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Got Gas?
I’m always glad to get my copy of Aviation Safety. Each issue gives me either an “Oops, I haven’t thought about that in a while” moment or a “Thanks for the heads-up” reflection. The article “Got Gas?” (July 2005) qualifies, and reminded me of a recent wintertime trip from Manassas, Va., (KHEF) to Manteo, N.C. (KMQI).

On arrival, I refueled that afternoon to reduce the tendency to collect condensation in the tanks in the cool of the overnight. The next afternoon, when I walked toward the plane to pre-flight for the return trip, I noticed a pool of evaporating fuel below the left wing. I didn’t see actual tank leakage, but I saw the plane was on an ever-so-slight slant. That slight slant was the source of the fuel pool.

Over the intervening 24 hours, the fuel in the right tank had formed a hydraulic head against the fuel lines leading to the left tank, forcing fuel out of the left tank vent. My failure to heed the Cessna 172 POH’s admonition to shift the fuel selector to OFF when refueling cost me a couple of gallons of 100LL. Physics is physics. This was a cheap lesson in the long run.

Alan K. Gideon
Via e-mail


Airplanes with a “Both” position on the fuel selector, interconnecting the fuel tanks, are the worst offenders for this problem. Airplanes with little or no wing dihedral can be a problem, also. Put the two design characteristics together and the fuel you carry aloft could be substantially less than you think.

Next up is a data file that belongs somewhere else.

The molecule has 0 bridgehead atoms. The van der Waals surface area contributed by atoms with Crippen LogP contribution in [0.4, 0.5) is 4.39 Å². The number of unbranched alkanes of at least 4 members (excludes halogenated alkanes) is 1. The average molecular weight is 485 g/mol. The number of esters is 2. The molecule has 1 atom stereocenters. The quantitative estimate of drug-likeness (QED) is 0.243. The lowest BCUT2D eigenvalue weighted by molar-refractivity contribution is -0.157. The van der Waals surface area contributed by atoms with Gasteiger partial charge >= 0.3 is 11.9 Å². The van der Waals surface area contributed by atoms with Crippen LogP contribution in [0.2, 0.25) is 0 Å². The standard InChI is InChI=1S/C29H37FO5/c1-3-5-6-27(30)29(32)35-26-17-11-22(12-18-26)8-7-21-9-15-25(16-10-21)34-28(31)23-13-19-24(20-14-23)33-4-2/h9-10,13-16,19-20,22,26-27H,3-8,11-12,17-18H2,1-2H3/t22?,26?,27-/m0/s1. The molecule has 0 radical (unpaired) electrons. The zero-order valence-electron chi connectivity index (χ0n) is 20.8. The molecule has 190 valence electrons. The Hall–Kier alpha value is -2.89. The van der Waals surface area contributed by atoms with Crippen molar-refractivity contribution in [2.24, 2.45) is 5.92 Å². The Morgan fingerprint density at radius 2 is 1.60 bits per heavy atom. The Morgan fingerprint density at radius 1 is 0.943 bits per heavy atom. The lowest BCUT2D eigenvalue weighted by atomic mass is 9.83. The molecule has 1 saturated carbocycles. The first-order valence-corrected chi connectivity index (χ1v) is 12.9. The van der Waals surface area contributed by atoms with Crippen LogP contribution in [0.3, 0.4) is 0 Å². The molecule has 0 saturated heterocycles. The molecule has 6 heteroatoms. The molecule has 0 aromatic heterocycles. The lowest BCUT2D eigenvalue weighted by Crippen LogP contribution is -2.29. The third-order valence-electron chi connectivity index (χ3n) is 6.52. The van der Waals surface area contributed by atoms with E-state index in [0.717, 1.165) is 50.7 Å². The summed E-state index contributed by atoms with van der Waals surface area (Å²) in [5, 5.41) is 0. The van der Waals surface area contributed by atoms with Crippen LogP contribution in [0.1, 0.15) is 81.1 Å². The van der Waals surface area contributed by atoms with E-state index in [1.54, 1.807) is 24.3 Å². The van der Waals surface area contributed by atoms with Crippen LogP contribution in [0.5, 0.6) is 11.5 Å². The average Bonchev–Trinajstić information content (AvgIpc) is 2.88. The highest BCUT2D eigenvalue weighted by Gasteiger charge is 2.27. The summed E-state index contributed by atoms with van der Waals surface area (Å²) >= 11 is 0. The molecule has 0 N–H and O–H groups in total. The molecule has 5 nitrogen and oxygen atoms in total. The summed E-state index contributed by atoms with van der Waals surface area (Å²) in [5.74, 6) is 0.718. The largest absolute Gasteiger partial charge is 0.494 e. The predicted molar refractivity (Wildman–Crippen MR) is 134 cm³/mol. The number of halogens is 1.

And lest you think high-wing airplanes are the only problem children in the fleet, we routinely see low-wing airplanes with small pools of fuel underneath them, usually caused by midday expansion.

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What’s In A Name
I enjoy reading my wife’s copy of your fine publication. She is a student working toward a certificate but we both have the same question: Have you considered including a glossary—or at least a translation—for the abbreviations and acronyms you use?

Case in point: The article on page 2 of the July 2005 issue translates AOPA, which isn’t really necessary. Virtually all the other acronyms are translated. However, on the next page in both e-mails we are left “dangling” with IMC. An oversight, perhaps?

Thank you for your consideration.

Jerry Wing
Knoxville, Tenn.


Point taken. For ill or for good, abbreviations and acronyms are standard operating procedure (SOP) in aviation. We always try to leave the obvious ones alone and decode the rest, but sometimes we manage to foul up beyond all recognition (FUBAR). Oh, and IMC stands for “instrument meterological conditions.” But you probably figured that out by now...